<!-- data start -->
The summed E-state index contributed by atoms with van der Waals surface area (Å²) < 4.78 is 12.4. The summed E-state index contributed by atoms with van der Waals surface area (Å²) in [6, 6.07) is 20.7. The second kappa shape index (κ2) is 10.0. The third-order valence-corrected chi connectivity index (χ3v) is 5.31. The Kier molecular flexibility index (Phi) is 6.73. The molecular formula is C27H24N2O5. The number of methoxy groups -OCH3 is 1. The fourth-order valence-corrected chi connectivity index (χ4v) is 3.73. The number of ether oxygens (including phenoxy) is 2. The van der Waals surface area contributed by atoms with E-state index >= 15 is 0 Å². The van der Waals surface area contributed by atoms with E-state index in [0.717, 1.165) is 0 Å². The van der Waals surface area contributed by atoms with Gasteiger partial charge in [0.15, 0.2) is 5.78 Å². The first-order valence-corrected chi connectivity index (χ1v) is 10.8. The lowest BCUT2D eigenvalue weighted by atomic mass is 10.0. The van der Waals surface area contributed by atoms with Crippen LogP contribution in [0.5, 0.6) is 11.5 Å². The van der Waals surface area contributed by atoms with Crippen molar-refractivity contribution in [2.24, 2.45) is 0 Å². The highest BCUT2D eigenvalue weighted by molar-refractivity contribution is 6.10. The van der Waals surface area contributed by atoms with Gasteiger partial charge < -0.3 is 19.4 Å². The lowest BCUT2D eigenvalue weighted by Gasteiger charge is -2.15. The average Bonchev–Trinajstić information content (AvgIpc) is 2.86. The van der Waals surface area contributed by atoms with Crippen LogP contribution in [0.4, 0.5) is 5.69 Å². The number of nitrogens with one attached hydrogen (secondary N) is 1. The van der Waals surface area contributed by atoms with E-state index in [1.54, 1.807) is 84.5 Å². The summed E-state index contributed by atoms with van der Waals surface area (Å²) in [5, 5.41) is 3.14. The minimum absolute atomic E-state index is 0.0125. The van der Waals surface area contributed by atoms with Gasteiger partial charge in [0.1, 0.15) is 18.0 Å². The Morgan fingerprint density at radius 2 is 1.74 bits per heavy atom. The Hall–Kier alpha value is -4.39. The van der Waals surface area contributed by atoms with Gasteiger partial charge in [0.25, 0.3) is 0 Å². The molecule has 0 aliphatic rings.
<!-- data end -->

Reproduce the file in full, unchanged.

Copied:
The summed E-state index contributed by atoms with van der Waals surface area (Å²) < 4.78 is 12.4. The summed E-state index contributed by atoms with van der Waals surface area (Å²) in [6, 6.07) is 20.7. The second kappa shape index (κ2) is 10.0. The third-order valence-corrected chi connectivity index (χ3v) is 5.31. The Kier molecular flexibility index (Phi) is 6.73. The molecular formula is C27H24N2O5. The number of methoxy groups -OCH3 is 1. The fourth-order valence-corrected chi connectivity index (χ4v) is 3.73. The number of ether oxygens (including phenoxy) is 2. The van der Waals surface area contributed by atoms with E-state index >= 15 is 0 Å². The van der Waals surface area contributed by atoms with E-state index in [0.717, 1.165) is 0 Å². The van der Waals surface area contributed by atoms with Gasteiger partial charge in [0.15, 0.2) is 5.78 Å². The first-order valence-corrected chi connectivity index (χ1v) is 10.8. The lowest BCUT2D eigenvalue weighted by atomic mass is 10.0. The van der Waals surface area contributed by atoms with Crippen LogP contribution in [0.5, 0.6) is 11.5 Å². The van der Waals surface area contributed by atoms with Crippen molar-refractivity contribution in [2.24, 2.45) is 0 Å². The highest BCUT2D eigenvalue weighted by molar-refractivity contribution is 6.10. The van der Waals surface area contributed by atoms with Gasteiger partial charge < -0.3 is 19.4 Å². The lowest BCUT2D eigenvalue weighted by Gasteiger charge is -2.15. The average Bonchev–Trinajstić information content (AvgIpc) is 2.86. The van der Waals surface area contributed by atoms with Crippen LogP contribution in [0.4, 0.5) is 5.69 Å². The number of nitrogens with one attached hydrogen (secondary N) is 1. The van der Waals surface area contributed by atoms with E-state index in [1.54, 1.807) is 84.5 Å². The summed E-state index contributed by atoms with van der Waals surface area (Å²) in [5, 5.41) is 3.14. The minimum absolute atomic E-state index is 0.0125. The van der Waals surface area contributed by atoms with Gasteiger partial charge in [0.1, 0.15) is 18.0 Å². The Morgan fingerprint density at radius 2 is 1.74 bits per heavy atom. The Hall–Kier alpha value is -4.39. The van der Waals surface area contributed by atoms with Gasteiger partial charge in [0.25, 0.3) is 0 Å². The molecule has 0 aliphatic rings.